align content

Item Properties

A lot can be done in flexbox using container properties alone, especially if each item is styled the same. Item properties are useful for sizing and positioning individual items within a flexbox.




This property is similar to z-index for html elements on a page. By default, flexed items will be displayed in standard order. Each element in a flexbox has a default of order: 0. Items will be placed in the flexbox from least to greatest order. Negative order items will be moved towards the beginning and positive towards the end.


This property is useful if you wish to adjust the order of your elements on specific screen sizes. In the following example, we can apply a different order value for each color class.

.green { order: 1; }
.red { order: 2; }
.blue { order: 3; }
.yellow { order: 4; }





This property determines how additional space will be distributed to items when the window gets larger. By default each item has flex-grow: 1 assigned. If a flexbox assigns additional size to items in its container, it will be according to each of the flex-grow proportions.


In the following example, I added flex-grow properties to the green and yellow color classes.

.green { flex-grow: 1; }
.yellow { flex-grow: 2; }

flex grow




This property behaves similarly to flex-grow however it dictates how space will be removed from items when the window shrinks. Each element in a flexbox defaults to flex-shrink: 1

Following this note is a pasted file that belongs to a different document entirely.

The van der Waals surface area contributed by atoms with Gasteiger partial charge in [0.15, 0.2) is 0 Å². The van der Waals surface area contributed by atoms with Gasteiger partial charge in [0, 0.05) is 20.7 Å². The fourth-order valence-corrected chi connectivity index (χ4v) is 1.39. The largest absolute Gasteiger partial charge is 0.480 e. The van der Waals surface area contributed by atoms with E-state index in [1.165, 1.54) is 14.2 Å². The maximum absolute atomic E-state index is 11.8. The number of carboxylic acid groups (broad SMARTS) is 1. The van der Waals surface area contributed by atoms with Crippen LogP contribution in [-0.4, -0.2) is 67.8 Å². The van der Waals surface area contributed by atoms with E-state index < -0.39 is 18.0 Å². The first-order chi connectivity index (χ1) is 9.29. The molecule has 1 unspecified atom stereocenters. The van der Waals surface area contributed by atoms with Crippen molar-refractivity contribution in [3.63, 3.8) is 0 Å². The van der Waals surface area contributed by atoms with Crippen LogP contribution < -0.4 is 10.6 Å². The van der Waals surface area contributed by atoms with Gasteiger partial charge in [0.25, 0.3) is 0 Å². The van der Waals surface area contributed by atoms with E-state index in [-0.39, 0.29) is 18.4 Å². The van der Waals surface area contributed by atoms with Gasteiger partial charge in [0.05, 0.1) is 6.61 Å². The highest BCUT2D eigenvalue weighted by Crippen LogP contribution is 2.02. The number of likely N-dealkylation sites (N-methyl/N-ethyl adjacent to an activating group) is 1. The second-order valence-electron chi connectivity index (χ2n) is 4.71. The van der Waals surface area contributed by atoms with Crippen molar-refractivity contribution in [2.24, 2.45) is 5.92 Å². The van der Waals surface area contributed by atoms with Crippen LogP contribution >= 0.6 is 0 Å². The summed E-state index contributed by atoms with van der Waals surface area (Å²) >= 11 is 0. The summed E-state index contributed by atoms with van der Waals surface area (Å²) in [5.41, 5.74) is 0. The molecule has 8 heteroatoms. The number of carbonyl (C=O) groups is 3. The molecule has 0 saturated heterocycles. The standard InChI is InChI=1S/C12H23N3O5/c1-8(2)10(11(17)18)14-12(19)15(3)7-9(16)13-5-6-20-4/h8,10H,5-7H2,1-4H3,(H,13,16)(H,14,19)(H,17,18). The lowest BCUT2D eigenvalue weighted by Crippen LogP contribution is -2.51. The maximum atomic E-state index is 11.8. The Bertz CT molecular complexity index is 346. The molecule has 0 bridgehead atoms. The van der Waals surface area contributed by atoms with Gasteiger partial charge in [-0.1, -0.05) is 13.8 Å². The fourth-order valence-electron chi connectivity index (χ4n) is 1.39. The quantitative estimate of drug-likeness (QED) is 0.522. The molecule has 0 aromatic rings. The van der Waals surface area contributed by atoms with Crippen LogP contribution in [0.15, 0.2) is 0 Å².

In the following example, I have bumped up the box width so that all boxes will be smaller than their assigned size in order to fit on the line. I also added flex-shrink to each element.

.green { flex-shrink: 1; }
.yellow { flex-shrink: 2; }
.blue { flex-shrink: 3; }
.red { flex-shrink: 4; }

flex shrink

As you can see, the red element had the highest flex-shrink value, and it is the smallest element. This property will shrink each element according to how much additional space it would need for every item to be full-sized in the container.




This property determines what size a flexed item should be before the remaining space is distributed. It takes in a length value such as pixels, %, rems, etc. By default flexed items have the value auto for this property. This means that each item’s basis will be that items default size. By increasing or decreasing this value, you can set the intended size of items in your flexbox.


In the following example, I have set each of the elements to have a different percentage values for flex-basis.

.green { flex-basis: 10%; }
.yellow { flex-basis: 20%; }
.blue { flex-basis: 30%; }
.red { flex-basis: 40%; }

flex basis


auto | flex-start | flex-end | center | baseline | stretch;


Think of this property as the same align-items for indivdual items in a flexbox. This property defaults to auto, taking up whatever command is applied in align-items.


This property is useful if you wish to align certain items differently than the rest. Adding this property to a flexed item will override the value applied by align-items.


In the following example, I added align-self to the first 3 items.

.green { align-self: flex-start; }
.yellow { align-self: center; }
.blue { align-self: flex-end; }

align self


Flexbox is by far one of the most handy tools in the CSS arsenal. If you haven’t already been using flexbox in your projects, I highly recommend testing it out and practicing what you’ve learned. Having the ability to quickly align a large number of items exactly how you would like makes for extremely effecient layout implementation.

Bonus: Centering Items

With so many elements and nuances in web development, I often find myself searching stack overflow for how to center something. If you ever find yourself stuck trying to do the same, simply apply this set of properties to your parent item

.container {
  display: flex;
  justify-content: center;
  align-items: center;

centering everything

Even with 1 item (or only text) in your container, flexbox will position things exactly where you want them ;)